The Challenges of Story Compression

One of the most difficult challenges every storyteller faces is how to compress days / months / years / centuries when crafting a narrative. For example, the Roman Empire lasted some 500 years, yet books on the topic are typically under 500 pages, which illustrates how many facts the authors had to cut. Even when the subject is as narrow as the life of one person, such as Julius Caesar, that same page count only allows for the highlights. Volumes of data are left behind.

So imagine the difficulty in reducing an entire life – and in this case it’s quite an illustrious life – into a twenty minute podcast. Could you compress your life into twenty minutes? Rather frustrating for most folks. But such is the mastery of Nate DiMeo, founder of The Memory Palace, with his insightful story about Robert Smalls. You might call The Wheel a master class in story compression.

This excerpt from Wikipedia will give you some indication of Robert Smalls’ life, though it’s just one chapter of a saga that’s hard to fathom. Listen to Nate’s narrative and you’ll gain a much better sense of Robert’s keen ability to plan and execute. The other thing you will notice is the difference between information – as provided by Wikipedia – and narrative nonfiction – as spoken by Nate DiMeo.

Robert Smalls (April 5, 1839 – February 23, 1915) was an American politician, publisher, businessman, and naval pilot. Born into slavery in Beaufort, South Carolina, he freed himself, his crew, and their families during the American Civil War by commandeering a Confederate transport ship, CSS Planter, in Charleston harbor, on May 13, 1862, and sailing it from Confederate-controlled waters of the harbor to the U.S. blockade that surrounded it. He then piloted the ship to the Union-controlled enclave in Beaufort-Port Royal-Hilton Head area, where it became a Union warship. His example and persuasion helped convince President Abraham Lincoln to accept African-American soldiers into the Union Army.

Even without personal knowledge of the area, and few details of the historical moment, you can still imagine the scene of a blockade off the coast, of Robert’s desire to escape slavery in The South, and the impossible notion of stealing a Confederate boat in order to make his escape. There is the briefest mention of his mother, his wife and two daughters, yet you clearly see the stakes involved in his decision to take that boat, to risk it all.

Robert Smalls Photo By Brady Handy

Photo by Mathew Brady / Public Domain

With the visual references to slaves being bought and sold, to being whipped in the fields, you come to embrace the motivation, despite the stakes, to take that boat, to take the wheel, at the age of 23. The escape took hours, but in just a few seconds Nate takes us onboard the Confederate gunboat CSS Planter, where we feel the tension, the odds stacked against success.

Confederate Gunboat CSS Planter

Photo by Unknown Author / Public Domain

I’ll leave it to you to hear the story to its conclusion. To marvel at the fact that his heroic exit from South Carolina wasn’t the end of the story. How he served in the Union Navy.  How he returned to Beaufort after the war, became a politician and served in both the South Carolina State legislature and the United States House of Representatives.

By the story’s conclusion I felt as though I had been listening for hours, while being taken on a magnificent journey of one man’s incredible life. But when I checked the clock, only twenty minutes had passed. Story compression is a time warp, an experience that doesn’t leave you feeling short-changed.

If you have a desire to tell your life story – on a podcast or on a stage – if only to cover the highlights, yet feel that the challenge of compressing your story to a reasonable length is next to impossible, revisit this podcast. In fact, do yourself a favor and subscribe to The Memory Palace. Every episode is a master class in how to captivate an audience and reveal the essence of what it means to be human, and do so in a matter of minutes.

Article written by Mark Lovett – Copyright Storytelling with Impact – All rights reserved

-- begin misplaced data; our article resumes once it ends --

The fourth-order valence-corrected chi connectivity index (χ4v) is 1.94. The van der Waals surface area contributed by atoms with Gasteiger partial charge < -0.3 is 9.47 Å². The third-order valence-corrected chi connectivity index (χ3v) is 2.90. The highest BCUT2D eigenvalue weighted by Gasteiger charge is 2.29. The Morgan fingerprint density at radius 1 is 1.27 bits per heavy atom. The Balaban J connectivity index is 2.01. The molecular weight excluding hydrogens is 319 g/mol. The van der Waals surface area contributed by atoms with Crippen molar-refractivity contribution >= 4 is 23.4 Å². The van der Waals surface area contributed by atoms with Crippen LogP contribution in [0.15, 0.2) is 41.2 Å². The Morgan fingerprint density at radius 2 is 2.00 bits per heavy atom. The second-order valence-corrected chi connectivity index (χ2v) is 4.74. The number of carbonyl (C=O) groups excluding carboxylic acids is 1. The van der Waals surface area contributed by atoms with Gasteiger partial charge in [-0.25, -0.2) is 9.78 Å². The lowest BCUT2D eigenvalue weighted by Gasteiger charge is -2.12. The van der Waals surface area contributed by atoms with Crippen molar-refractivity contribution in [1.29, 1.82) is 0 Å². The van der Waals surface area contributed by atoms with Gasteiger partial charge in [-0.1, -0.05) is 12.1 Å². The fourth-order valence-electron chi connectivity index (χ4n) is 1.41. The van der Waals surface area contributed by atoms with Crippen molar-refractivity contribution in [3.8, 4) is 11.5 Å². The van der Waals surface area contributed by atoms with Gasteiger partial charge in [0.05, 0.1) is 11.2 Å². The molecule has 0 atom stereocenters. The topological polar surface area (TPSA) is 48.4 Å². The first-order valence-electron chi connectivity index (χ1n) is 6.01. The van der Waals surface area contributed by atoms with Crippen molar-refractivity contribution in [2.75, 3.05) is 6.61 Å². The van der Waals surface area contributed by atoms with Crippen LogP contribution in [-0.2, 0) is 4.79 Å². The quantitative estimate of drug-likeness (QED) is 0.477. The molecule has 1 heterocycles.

The Challenge of Finding Historical Truth

My last post touched on the art of Interviewing From a Historical Perspective as a way to enrich your story by including the experiences of others. But finding the truth in history can be a problematic topic unto itself, as so much of what we think of as history deviates from the truth in sometimes subtle, and sometimes dramatic fashion.

The decisions we make are largely based on our perceptions of the past, which means the only way we can tell a true narrative is to understand the past correctly. As long as we live within a lie that others have told to protect/enhance their reputation or further their false ideology, we will create/enable a new generation of liars. ~ML

In a recent Longform podcast episode Evan Ratliff spoke with Michelle García, and part of that interview dealt with the issue of determining what is true, as well as the difference between just telling the truth and telling an honest story.

Do listen. It’s a masterclass in coming to understand who you are, where you come from, and the challenges of telling an impactful story others need to hear.

How You Alter the Narrative

If your intent is to capture a story’s essence, to reveal a fundamental truth to your readers/listeners, then you need to be aware of the perspective that you bring to the table, a perspective that affects the process of assimilating the facts, coloring the raw landscape that you’re attempting to faithfully paint.

This process of self-examination and reflection embraced by Michelle guides her in the story creation process, and as you will hear, it requires a special sense of awareness – of your beliefs, your values, and your way of experiencing the world in each present moment.

That the facts are all there, and they’re all accurate, and they’re all right, that I began to wonder, just because you have the facts right, does that mean the story is true in its essence? ~ Michelle García

At one point Michelle refers to a conversation that she had with a law professor on the topic of history repeating itself. His observation was one that we should consider when trying to understand any chain of events: “It’s not that history’s repeating itself, it’s that this is the present moment, reaching into the past, to define its future.”

Take a moment to ponder that statement and consider how it relates to the story that you want to tell. You’re writing in that present moment yet recalling a myriad of events you’ve experienced. The conversations, the environments, the emotions, the interpretations. And you’re telling your story for the simple reason that you have a desire for others to understand what you have learned or come to believe, and maybe, just maybe, their future will be different as a result.